Here is a minimal WSGI script, importing a custom python module.

It runs fine on a development environment (Mint 18.1, Apache 2.4.18, libapache2-mod-wsgi-py3), but fails when deployed to a test server (RHEL 8.0, Httpd/Apache 2.4.37, python3-mod_wsgi).

Here is the apache config block:

<VirtualHost *:80>
      ServerName localhost
      ServerAdmin admin@localhost
      WSGIDaemonProcess MyApp
      WSGIProcessGroup MyApp
      WSGIScriptAlias /test /var/www/wsgi/wsgiapp.wsgi
      <Directory /var/www/wsgi/>
         Require all granted
      LogLevel warn

The WSGI script (/var/www/wsgi/wsgiapp.wsgi):

import sys 
path = '/srv/git/myproject/mymodule/'
if path not in str(sys.path):
   sys.path.insert(0, path)
from hellofunc import hello as application

The file to be imported (/srv/git/myproject/mymodule/hellofunc.py):

def hello(environ, start_response):
   start_response('200 OK', [('Content-type', 'text/plain'),('Content-Length','6')])
   return [b'Hello']

The Apache error log on the RedHat server:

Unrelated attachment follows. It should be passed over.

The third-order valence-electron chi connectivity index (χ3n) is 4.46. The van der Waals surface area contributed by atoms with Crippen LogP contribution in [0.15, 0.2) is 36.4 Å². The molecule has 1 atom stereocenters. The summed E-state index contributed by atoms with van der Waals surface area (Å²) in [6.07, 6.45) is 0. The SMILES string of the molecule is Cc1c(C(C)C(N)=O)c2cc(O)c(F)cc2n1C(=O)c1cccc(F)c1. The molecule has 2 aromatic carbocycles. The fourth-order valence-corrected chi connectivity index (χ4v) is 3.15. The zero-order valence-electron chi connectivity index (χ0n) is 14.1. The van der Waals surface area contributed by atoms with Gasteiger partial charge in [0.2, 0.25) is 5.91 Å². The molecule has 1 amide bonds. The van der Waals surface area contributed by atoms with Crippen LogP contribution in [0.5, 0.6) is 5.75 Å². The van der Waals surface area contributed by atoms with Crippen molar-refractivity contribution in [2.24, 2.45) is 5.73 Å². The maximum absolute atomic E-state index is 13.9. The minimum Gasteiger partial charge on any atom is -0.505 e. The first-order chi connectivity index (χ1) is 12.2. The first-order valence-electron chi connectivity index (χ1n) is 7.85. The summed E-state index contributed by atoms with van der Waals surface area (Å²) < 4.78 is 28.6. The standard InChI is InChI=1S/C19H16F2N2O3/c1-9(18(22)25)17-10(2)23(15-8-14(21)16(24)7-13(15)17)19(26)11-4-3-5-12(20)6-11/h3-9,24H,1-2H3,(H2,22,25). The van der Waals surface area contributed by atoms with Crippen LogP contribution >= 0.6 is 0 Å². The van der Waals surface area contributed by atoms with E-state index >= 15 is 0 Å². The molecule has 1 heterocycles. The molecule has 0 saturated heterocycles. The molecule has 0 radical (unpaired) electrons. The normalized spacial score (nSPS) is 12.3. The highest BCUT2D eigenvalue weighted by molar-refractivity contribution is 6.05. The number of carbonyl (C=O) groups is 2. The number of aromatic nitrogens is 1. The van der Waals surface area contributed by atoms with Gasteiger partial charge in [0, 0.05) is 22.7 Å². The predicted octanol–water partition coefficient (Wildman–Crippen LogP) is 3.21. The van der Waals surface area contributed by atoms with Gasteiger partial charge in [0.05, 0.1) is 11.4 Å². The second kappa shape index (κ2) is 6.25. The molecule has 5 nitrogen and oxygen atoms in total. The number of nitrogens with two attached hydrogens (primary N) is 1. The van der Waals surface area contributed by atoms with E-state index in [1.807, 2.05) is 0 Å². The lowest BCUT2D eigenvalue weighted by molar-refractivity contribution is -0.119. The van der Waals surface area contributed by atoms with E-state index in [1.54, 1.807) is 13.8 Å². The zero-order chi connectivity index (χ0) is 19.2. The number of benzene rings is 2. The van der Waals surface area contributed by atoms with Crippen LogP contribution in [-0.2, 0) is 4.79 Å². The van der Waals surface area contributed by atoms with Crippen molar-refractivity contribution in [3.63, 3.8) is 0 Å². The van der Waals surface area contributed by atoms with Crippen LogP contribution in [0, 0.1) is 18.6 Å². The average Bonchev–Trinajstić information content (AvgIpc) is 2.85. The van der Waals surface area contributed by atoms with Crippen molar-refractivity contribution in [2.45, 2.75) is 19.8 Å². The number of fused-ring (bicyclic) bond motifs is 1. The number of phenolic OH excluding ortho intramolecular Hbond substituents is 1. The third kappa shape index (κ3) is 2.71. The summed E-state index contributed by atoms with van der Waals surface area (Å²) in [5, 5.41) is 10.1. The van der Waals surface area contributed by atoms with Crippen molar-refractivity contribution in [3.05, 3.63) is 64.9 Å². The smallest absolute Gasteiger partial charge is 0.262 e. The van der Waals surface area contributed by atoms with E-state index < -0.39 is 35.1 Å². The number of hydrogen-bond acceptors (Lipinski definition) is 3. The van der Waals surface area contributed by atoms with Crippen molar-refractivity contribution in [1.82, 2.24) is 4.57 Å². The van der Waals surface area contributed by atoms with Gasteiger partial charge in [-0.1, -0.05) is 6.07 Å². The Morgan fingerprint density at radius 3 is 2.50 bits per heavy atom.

mod_wsgi (pid=1060): Failed to exec Python script file '/var/www/wsgi/wsgiapp.wsgi'. mod_wsgi (pid=1060): Exception occurred processing WSGI script '/var/www/wsgi/wsgiapp.wsgi'. Traceback (most recent call last): File "/var/www/wsgi/wsgiapp.wsgi", line 7, in from hellofunc import hello as application ModuleNotFoundError: No module named 'hellofunc'

The file permissions have been arranged so that the apache/www-data groups can read/execute the files on each server. Only distro packages have been used. Nothing built from source, nor installed through Python pip.


The RedHat server had SELinux enabled by default. Confirmed by setting permissive mode:

# setenforce 0

EDIT: SELinux settings

Set the python files security context to be reachable by HTTPD:

# chcon -R --type=httpd_sys_content_t /srv/git/myproject/

Alternately, if the python files are under $HOME, you can the SELinux booleans to let HTTPD access them:

# setsebool -P httpd_enable_homedirs on
| improve this answer | |
  • OK, but that doesn't really solve the problem. You should be able to run this with SELinux enabled. You should move now to reading the audit log and troubleshooting the problem. – Michael Hampton Sep 27 '19 at 22:01
  • True. /var/log/audit/ logs point out specific issues. Added commands to make the system work under SELinux targeted policy. – rclyde May 16 at 20:13

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